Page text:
The most common way around this is to say "Marta eats salad for lunch on Mon 8/3/2020" isnt' really knowable in the same way that (say) "Donald Trump is president of the United States on 8/3/2020" is (again: *blech*). Here's the argument: once a fact is set, a statement about that fact can be either true or false, and so is "knowable." You can be correct or incorrect when you make a statement there, because -- in philosopher's lingo -- its truth conditions are established. But if I haven't made up my mind and there really is a choice to be had, "Marta eats salad for lunch on Mon 8/3/2020" isn't true or false, yet. Its truth-conditions are still undetermined, and it's not just a matter of us being ignorant or the information not being available yet, it's that the statement is neither true nor false. It's a flipped coin that's still in the air, neither heads nor tales until it lands. Here we get into some pretty heavy metaphysics about the nature of knowledge and time and God, and I'm not really qualified to go into all that, but the gist is: if a statement isn't knowable by anyone yet (because its truth-conditions are still unestablished), it's not limiting God's omniscience to say God doesn't know it. Because omniscience means "If X is knowable by anyone, it is known by God," and here the statement we're talking about isn't known or even knowable by anyone.

What does this have to do with Middle-earth? Well, obviously Iluvatar is not YHWH or any other concept of God in the Christian tradition, and the Valar certainly aren't all-knowing or infallible *cough**coughcoughs* But let's talk about prophecy and foretelling, which I think gets into very similar territory. Maybe the Valar or Iluvatar or whomever don't hav einfallible or universal knowledge, but once they take a certain proposition, they can't get it wrong and they can't change their minds down the line. It has to be true. So when Mandos imposes his doom on the Noldor after Alqualonde, it rules out the Valar simply revoking that doom because they have a change of heart. There may be room for mercy within the terms of that Doom, but the Doom itself has to stand.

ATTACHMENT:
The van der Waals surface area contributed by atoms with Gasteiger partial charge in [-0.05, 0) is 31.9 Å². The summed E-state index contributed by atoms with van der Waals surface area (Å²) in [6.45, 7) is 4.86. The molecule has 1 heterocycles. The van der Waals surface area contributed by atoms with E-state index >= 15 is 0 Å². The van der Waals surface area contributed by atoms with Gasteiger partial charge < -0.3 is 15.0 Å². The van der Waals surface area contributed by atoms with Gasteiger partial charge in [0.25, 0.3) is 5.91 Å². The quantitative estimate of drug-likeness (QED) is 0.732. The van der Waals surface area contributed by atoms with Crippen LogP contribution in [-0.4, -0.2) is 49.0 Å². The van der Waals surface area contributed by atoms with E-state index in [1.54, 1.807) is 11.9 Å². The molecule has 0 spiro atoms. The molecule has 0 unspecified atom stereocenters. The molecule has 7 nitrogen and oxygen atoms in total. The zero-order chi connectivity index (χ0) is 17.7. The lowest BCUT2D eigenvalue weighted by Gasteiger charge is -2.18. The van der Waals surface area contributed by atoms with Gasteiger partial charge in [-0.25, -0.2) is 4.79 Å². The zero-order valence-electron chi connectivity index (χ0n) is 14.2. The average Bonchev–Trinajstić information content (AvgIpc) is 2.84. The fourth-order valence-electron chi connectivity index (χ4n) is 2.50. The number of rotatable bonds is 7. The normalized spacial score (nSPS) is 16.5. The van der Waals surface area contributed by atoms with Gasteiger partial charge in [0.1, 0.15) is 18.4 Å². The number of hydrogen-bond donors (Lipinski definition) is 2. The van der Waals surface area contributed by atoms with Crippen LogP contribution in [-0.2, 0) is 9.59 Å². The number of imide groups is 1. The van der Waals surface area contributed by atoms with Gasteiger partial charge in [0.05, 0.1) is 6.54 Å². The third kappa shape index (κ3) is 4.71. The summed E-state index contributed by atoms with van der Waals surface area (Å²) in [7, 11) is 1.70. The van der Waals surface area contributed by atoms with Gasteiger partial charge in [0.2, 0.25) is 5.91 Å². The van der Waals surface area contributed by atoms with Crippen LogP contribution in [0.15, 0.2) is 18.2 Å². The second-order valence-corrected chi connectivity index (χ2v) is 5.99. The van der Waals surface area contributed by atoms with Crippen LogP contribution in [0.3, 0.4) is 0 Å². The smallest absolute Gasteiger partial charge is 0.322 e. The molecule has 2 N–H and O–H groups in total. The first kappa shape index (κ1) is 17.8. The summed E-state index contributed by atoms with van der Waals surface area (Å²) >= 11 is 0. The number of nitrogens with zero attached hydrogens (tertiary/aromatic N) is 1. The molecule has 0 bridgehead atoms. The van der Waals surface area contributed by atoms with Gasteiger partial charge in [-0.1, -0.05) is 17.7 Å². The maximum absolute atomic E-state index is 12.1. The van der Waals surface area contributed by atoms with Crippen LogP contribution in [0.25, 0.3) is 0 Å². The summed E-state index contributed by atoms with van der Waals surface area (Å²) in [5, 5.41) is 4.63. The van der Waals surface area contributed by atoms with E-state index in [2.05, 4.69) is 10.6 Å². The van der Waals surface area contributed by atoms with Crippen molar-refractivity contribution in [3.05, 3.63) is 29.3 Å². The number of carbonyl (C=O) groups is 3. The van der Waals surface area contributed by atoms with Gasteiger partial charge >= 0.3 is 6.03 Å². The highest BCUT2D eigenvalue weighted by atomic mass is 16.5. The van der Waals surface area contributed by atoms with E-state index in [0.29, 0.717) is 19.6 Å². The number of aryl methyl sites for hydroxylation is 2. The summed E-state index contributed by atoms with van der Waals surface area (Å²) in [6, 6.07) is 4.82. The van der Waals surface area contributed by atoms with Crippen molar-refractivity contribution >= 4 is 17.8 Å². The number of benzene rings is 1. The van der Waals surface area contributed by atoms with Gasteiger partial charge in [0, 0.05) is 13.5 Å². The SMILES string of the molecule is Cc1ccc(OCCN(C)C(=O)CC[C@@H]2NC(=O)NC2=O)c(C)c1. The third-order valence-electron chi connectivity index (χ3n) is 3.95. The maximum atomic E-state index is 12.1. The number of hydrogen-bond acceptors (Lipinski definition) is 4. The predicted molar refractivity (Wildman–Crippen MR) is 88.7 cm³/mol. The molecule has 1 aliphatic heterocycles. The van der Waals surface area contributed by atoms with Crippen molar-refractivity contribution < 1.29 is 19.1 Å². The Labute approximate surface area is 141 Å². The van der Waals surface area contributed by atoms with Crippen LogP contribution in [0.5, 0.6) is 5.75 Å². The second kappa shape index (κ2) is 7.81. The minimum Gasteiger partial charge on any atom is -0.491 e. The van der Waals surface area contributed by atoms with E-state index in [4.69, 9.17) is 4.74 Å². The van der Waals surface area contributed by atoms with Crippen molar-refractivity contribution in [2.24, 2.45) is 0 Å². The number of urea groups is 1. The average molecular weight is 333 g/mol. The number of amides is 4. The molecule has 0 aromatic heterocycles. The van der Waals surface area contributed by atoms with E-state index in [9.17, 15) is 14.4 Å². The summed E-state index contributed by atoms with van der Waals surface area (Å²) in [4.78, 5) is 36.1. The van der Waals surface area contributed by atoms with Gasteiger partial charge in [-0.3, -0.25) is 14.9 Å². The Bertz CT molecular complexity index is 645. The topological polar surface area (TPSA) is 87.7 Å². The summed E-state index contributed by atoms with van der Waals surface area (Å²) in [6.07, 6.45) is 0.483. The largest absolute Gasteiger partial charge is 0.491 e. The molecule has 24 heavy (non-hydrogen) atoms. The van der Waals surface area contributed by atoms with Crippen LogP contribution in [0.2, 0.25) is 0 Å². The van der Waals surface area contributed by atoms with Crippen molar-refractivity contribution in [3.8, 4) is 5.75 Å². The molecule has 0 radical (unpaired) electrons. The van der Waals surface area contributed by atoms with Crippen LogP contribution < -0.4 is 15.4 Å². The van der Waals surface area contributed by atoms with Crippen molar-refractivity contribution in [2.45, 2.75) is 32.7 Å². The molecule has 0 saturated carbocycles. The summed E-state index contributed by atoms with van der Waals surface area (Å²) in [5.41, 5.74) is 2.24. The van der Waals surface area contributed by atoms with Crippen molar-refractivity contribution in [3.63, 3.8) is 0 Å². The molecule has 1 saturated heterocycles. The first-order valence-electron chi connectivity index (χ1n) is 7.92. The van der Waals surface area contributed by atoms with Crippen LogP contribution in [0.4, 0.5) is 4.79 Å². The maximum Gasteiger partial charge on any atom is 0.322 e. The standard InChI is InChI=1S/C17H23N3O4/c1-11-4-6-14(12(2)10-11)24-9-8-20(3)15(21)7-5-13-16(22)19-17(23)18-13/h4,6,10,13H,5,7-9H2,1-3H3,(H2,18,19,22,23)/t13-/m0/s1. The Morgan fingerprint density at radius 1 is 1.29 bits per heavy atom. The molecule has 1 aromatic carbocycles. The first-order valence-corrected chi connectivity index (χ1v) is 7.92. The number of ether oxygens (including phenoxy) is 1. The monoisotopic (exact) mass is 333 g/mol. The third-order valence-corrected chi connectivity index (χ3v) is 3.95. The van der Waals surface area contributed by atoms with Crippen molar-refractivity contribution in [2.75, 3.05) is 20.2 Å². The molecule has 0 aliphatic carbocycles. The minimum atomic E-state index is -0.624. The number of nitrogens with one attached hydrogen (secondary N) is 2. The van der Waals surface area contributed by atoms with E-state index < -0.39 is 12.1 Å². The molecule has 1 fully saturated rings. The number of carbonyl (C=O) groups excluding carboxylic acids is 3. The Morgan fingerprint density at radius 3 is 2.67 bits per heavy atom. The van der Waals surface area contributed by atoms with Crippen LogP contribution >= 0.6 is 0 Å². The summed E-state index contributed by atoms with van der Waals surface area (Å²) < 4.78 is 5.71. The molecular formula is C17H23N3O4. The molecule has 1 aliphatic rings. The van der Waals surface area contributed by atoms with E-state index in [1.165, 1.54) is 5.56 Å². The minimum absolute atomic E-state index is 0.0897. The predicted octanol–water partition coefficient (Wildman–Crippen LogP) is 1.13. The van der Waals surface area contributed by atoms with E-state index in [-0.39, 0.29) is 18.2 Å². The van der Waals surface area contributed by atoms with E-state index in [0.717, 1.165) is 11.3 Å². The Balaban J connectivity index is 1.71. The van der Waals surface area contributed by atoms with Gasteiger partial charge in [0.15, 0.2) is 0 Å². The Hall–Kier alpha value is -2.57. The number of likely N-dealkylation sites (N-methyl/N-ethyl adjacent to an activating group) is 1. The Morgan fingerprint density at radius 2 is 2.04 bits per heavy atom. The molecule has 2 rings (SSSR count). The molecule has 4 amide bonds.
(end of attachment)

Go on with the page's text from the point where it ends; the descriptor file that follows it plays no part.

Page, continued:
That said ... what if they get it wrong? I'm thinking about this in the context of the death of Miriel, so let's run with that. I'd say Vaire's weaving is a sort of foretelling, especially as it's happening in the Halls of Mandos which seem to be operating outside the normal limits of time; she's not just recording things that have already happening, she's setting stone how things will turn out to be; which means that once she's incorporated some event into her tapestry it's no longer changeable. So I'm imagining a situaiton where Vaire heard that Miriel was doomed to be separated from her family because she'd created such a fiery-tempered son, and being the wife of the lord of all souls and dead things, her mind made the predictable but biased choice: death is separation; Miriel will be separated; therefore Miriel is fated to be separated by death.

Of course for the non-Vaire's out there, there are lots of other ways that doom could have been fulfilled. But once she's sewn it into her tapestries, it has to happen that way, doesn't it? Because she's foretold it, and foretellings have to turn out to be true. I have to wonder if something like this happens, if Vaire saw Miriel pushed down by this inescapable now but once upon a time entirely unnecessary despair and exhaustion, precisely because she was now fated to die and stay dead, if she might have had second thoughts about this whole prognostication business.

All of which leads me to a rather important conclusion:



... er, no foretellings. Or oaths. Oaths are definitely out as well. They very rarely help half as much as they hurt.

Would that Namo, Feanor and certain others could learn from this (admittedly non-canonical, totally-Marta-invented) mistake as well.

And to be clear- this is not the story I'm telling and I will finish it off. I like it quite a bit. But I also wish I could read this other philosophy-disguised-as-fic as well. Someone should get on that.